Who Will Listen to Our Pain?

I am responsible for the welfare of my children.

Editing by Amy Stevenson
Photography by Lindsay Silsby
Zurvan Daughter

Interview Conducted in Greece, July 2016

My name is Zurvan from Harat in Afghanistan. We are six family members and we had a good life.

I worked as a clerk in a spice shop for a company named Akbari Brothers’ Company. Twice in ten months we sold spices to BDN Institute, a western company. Ten months later, I saw there was a letter, a small paper, behind the mirror of my motorcycle. It was a threat from the Taliban that said, “If you are living in an Islamic country, why do you sell spices to a foreign company?”

BDN Institute helped people. The Taliban does not understand this. They say “If you help this institute you are not with us. You must be with us and cooperate with us. Otherwise, you must be killed. You will be sentenced to death based on the regulations of our religion.”

Because of the threat, we escaped to Iran and found a human smuggler. The smuggler told us that the route to Turkey required one hour walking, but instead it took us 10 hours of walking. We went through a maze of mountains and rivers along with our children and we did not have anything to eat at night, so we were hungry. We remained in Turkey for one week.

After that, we traveled to Greece, but also with lots of problems. We got lost twice and the inflatable boat they told us could carry 25 to 30 people was loaded with 65 to 70 people.

Now we are here in this camp in Greece. We cannot go anywhere and we cannot return to Afghanistan. We have lived four months in this tent.

If European people want to have sympathy for Afghans and every other living being, they should come here and experience this situation. Then they would understand us and our heartache. Here, nothing is easy for immigrants and there is no hope. It feels like we are far from humans, like we have been expelled from human society. We are like sheep. A herder comes and brings some grass for us, and our kids run towards that grass, since someone brought us something. Is this what the European Community wishes for? Is this Human Rights? Is this Humanitarianism?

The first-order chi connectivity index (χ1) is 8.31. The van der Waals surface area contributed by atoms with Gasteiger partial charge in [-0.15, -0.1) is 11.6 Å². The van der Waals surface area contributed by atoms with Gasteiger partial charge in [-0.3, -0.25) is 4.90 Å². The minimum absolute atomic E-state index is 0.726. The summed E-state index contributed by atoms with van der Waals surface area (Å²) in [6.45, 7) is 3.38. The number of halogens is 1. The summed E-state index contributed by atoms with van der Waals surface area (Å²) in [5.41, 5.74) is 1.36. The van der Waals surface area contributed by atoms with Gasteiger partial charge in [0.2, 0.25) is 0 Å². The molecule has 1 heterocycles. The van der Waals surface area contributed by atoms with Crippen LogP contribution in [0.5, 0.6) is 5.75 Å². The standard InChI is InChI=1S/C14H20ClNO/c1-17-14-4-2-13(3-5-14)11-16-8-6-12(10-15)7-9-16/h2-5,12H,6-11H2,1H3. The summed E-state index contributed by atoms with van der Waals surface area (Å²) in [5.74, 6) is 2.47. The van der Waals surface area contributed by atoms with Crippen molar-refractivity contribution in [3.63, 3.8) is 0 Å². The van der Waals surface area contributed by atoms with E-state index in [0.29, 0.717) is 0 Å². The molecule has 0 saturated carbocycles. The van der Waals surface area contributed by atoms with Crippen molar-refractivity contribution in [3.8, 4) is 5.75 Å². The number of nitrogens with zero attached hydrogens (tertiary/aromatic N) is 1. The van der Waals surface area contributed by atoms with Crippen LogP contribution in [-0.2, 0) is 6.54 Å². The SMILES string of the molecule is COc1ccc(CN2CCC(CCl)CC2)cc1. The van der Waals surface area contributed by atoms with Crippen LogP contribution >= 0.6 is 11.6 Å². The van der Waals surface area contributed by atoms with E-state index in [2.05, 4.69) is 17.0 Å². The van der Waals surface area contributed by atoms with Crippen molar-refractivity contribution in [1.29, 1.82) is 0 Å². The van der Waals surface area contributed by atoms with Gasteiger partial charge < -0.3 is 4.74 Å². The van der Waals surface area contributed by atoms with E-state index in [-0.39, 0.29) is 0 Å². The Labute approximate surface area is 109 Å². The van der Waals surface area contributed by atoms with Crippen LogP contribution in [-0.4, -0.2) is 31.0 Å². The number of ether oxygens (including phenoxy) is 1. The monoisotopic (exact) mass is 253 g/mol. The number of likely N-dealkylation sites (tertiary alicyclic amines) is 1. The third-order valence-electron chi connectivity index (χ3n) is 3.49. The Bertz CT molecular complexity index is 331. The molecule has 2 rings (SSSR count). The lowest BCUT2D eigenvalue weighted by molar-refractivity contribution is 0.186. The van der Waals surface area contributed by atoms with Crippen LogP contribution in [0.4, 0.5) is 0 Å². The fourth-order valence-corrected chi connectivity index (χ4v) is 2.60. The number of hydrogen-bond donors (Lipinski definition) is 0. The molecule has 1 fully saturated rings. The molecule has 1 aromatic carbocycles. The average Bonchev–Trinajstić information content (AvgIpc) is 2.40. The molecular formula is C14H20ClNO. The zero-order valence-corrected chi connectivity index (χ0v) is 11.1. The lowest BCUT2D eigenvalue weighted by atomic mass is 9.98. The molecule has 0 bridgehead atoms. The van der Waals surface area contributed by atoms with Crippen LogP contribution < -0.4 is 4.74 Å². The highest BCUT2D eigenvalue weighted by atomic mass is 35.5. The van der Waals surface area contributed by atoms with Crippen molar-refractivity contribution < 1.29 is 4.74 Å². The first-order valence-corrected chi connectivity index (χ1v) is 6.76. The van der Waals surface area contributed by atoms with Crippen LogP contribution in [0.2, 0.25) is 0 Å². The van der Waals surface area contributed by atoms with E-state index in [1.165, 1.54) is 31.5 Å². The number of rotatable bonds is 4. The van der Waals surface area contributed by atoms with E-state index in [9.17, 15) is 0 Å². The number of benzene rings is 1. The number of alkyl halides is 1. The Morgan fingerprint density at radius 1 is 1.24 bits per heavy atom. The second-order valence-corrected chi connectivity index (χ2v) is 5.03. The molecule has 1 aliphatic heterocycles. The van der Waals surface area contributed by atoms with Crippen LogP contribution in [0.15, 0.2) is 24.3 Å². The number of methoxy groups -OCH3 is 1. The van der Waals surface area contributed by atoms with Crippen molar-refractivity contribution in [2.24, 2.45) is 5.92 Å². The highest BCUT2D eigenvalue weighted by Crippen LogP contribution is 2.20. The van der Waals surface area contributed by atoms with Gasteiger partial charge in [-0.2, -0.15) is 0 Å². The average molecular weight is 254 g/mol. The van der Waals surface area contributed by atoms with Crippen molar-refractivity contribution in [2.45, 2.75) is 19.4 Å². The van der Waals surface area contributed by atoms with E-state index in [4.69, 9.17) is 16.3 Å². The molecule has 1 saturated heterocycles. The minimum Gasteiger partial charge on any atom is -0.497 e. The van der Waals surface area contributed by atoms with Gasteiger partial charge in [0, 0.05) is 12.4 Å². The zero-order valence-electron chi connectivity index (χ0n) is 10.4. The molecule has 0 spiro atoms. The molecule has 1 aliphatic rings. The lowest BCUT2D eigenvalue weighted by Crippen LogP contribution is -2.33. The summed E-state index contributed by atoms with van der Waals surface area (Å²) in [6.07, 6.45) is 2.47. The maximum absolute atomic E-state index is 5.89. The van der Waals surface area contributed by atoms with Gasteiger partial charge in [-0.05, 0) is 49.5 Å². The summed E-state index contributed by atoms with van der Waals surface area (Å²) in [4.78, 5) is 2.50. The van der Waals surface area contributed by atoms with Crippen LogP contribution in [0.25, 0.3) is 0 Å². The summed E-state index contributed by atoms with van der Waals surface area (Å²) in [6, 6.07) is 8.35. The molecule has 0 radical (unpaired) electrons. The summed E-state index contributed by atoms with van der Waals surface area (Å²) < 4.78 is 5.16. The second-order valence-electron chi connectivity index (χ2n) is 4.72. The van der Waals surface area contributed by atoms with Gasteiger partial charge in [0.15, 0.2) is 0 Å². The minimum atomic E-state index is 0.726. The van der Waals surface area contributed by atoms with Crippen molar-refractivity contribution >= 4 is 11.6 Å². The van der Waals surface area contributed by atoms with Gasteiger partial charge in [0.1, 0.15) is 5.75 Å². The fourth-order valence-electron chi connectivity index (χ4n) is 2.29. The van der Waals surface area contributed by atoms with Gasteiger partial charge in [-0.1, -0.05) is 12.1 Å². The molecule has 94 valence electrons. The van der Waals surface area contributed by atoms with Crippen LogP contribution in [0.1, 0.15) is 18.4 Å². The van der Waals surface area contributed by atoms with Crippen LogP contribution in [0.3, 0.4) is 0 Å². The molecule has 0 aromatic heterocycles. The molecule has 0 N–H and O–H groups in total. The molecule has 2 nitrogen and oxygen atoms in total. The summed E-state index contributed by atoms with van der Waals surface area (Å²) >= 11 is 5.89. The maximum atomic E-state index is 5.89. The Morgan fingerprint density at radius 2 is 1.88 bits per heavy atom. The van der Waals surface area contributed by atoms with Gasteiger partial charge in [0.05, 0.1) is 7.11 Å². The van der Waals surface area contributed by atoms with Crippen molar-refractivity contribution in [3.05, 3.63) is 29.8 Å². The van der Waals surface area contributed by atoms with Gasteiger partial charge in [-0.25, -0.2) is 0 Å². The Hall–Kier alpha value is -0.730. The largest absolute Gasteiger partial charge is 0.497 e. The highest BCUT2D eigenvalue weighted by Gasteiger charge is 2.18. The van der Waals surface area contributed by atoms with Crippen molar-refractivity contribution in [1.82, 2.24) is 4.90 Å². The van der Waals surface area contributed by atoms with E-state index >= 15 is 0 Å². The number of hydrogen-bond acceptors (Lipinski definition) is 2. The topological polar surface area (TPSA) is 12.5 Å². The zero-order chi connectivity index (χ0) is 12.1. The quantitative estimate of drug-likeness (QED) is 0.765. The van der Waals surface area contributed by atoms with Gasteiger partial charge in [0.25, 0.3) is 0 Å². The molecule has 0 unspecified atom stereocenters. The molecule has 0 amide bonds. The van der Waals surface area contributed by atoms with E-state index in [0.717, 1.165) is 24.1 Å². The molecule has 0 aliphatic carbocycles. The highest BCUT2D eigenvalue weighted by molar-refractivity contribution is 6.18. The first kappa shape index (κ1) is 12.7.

I am responsible for the welfare of my children. This morning, I told my children that we should stay here for one year. They asked me, “Father, you brought us here; why did you bring us here?” I have no power to tell them anything. We were defrauded and beguiled by the European Community and the United Nations Organization.

Back in Afghanistan, if the Taliban had acted on their threat, they would have killed just me. Now that I think about it all over again, instead of losing six members of my family I would have been the only one to die. It would have been much better. Five members of my family would have been alive, and they would have been safe until death comes naturally to them. Instead, living like this is a gradual death, which I gave to my children.

Who will listen to our pain and heartache in this desert and jungle here in Greece?

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